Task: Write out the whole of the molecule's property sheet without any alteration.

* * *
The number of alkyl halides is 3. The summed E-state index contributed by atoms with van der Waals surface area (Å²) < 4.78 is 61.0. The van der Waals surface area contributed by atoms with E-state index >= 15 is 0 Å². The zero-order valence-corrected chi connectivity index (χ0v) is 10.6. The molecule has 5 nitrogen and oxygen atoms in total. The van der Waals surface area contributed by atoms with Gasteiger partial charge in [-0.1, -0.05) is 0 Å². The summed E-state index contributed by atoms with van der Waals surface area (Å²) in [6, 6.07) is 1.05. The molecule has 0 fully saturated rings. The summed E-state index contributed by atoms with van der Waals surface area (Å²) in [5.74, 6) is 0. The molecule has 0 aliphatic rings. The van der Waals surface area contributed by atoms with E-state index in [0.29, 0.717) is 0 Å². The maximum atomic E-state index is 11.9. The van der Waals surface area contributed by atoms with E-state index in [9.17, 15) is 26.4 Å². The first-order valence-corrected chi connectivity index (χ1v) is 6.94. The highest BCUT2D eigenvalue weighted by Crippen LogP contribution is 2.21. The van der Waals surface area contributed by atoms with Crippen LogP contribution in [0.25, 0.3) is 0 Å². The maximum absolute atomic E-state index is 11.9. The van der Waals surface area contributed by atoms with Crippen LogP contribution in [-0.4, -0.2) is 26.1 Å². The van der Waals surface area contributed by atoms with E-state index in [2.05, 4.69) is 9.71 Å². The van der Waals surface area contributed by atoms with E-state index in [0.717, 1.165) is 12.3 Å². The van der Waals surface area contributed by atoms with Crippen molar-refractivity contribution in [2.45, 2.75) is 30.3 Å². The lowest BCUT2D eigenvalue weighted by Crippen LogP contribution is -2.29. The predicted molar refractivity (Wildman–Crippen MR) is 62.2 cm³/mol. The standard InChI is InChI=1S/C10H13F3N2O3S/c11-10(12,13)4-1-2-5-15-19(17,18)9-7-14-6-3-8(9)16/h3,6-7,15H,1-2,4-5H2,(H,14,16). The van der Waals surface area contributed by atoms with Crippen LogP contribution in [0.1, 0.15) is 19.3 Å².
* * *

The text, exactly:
The number of alkyl halides is 3. The summed E-state index contributed by atoms with van der Waals surface area (Å²) < 4.78 is 61.0. The van der Waals surface area contributed by atoms with E-state index >= 15 is 0 Å². The zero-order valence-corrected chi connectivity index (χ0v) is 10.6. The molecule has 5 nitrogen and oxygen atoms in total. The van der Waals surface area contributed by atoms with Gasteiger partial charge in [-0.1, -0.05) is 0 Å². The summed E-state index contributed by atoms with van der Waals surface area (Å²) in [6, 6.07) is 1.05. The molecule has 0 fully saturated rings. The summed E-state index contributed by atoms with van der Waals surface area (Å²) in [5.74, 6) is 0. The molecule has 0 aliphatic rings. The van der Waals surface area contributed by atoms with E-state index in [0.29, 0.717) is 0 Å². The maximum atomic E-state index is 11.9. The van der Waals surface area contributed by atoms with E-state index in [9.17, 15) is 26.4 Å². The first-order valence-corrected chi connectivity index (χ1v) is 6.94. The highest BCUT2D eigenvalue weighted by Crippen LogP contribution is 2.21. The van der Waals surface area contributed by atoms with Crippen LogP contribution in [0.25, 0.3) is 0 Å². The maximum absolute atomic E-state index is 11.9. The van der Waals surface area contributed by atoms with Crippen LogP contribution in [-0.4, -0.2) is 26.1 Å². The van der Waals surface area contributed by atoms with E-state index in [2.05, 4.69) is 9.71 Å². The van der Waals surface area contributed by atoms with E-state index in [0.717, 1.165) is 12.3 Å². The van der Waals surface area contributed by atoms with Crippen molar-refractivity contribution in [2.45, 2.75) is 30.3 Å². The lowest BCUT2D eigenvalue weighted by Crippen LogP contribution is -2.29. The predicted molar refractivity (Wildman–Crippen MR) is 62.2 cm³/mol. The standard InChI is InChI=1S/C10H13F3N2O3S/c11-10(12,13)4-1-2-5-15-19(17,18)9-7-14-6-3-8(9)16/h3,6-7,15H,1-2,4-5H2,(H,14,16). The van der Waals surface area contributed by atoms with Crippen LogP contribution in [0.1, 0.15) is 19.3 Å².